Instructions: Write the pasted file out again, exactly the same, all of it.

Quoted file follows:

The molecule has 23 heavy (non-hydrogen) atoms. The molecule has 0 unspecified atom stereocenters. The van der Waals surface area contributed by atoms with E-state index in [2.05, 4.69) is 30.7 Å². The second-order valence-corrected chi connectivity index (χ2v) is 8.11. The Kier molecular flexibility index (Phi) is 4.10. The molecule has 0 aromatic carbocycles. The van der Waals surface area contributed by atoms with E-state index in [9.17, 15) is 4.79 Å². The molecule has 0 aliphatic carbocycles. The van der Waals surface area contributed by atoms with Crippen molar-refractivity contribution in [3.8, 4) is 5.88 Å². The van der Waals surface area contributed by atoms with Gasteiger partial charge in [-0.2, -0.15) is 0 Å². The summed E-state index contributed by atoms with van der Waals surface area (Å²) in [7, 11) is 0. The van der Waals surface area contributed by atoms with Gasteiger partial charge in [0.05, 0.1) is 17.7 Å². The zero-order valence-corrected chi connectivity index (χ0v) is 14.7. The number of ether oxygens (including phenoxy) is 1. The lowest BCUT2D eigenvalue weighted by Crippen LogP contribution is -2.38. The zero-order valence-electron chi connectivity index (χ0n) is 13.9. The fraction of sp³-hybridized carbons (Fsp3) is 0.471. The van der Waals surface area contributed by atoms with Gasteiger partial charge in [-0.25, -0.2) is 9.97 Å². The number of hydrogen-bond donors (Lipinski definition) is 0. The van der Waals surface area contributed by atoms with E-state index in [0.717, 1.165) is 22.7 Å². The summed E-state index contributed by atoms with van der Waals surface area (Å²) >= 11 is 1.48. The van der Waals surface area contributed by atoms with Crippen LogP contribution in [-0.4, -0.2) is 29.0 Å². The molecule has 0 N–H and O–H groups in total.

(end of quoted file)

The molecule has 23 heavy (non-hydrogen) atoms. The molecule has 0 unspecified atom stereocenters. The van der Waals surface area contributed by atoms with E-state index in [2.05, 4.69) is 30.7 Å². The second-order valence-corrected chi connectivity index (χ2v) is 8.11. The Kier molecular flexibility index (Phi) is 4.10. The molecule has 0 aromatic carbocycles. The van der Waals surface area contributed by atoms with E-state index in [9.17, 15) is 4.79 Å². The molecule has 0 aliphatic carbocycles. The van der Waals surface area contributed by atoms with Crippen molar-refractivity contribution in [3.8, 4) is 5.88 Å². The van der Waals surface area contributed by atoms with Gasteiger partial charge in [-0.2, -0.15) is 0 Å². The summed E-state index contributed by atoms with van der Waals surface area (Å²) in [7, 11) is 0. The van der Waals surface area contributed by atoms with Gasteiger partial charge in [0.05, 0.1) is 17.7 Å². The zero-order valence-corrected chi connectivity index (χ0v) is 14.7. The number of ether oxygens (including phenoxy) is 1. The lowest BCUT2D eigenvalue weighted by Crippen LogP contribution is -2.38. The zero-order valence-electron chi connectivity index (χ0n) is 13.9. The fraction of sp³-hybridized carbons (Fsp3) is 0.471. The van der Waals surface area contributed by atoms with Gasteiger partial charge in [-0.25, -0.2) is 9.97 Å². The number of hydrogen-bond donors (Lipinski definition) is 0. The van der Waals surface area contributed by atoms with E-state index in [0.717, 1.165) is 22.7 Å². The summed E-state index contributed by atoms with van der Waals surface area (Å²) >= 11 is 1.48. The van der Waals surface area contributed by atoms with Crippen LogP contribution in [-0.4, -0.2) is 29.0 Å². The molecule has 0 N–H and O–H groups in total.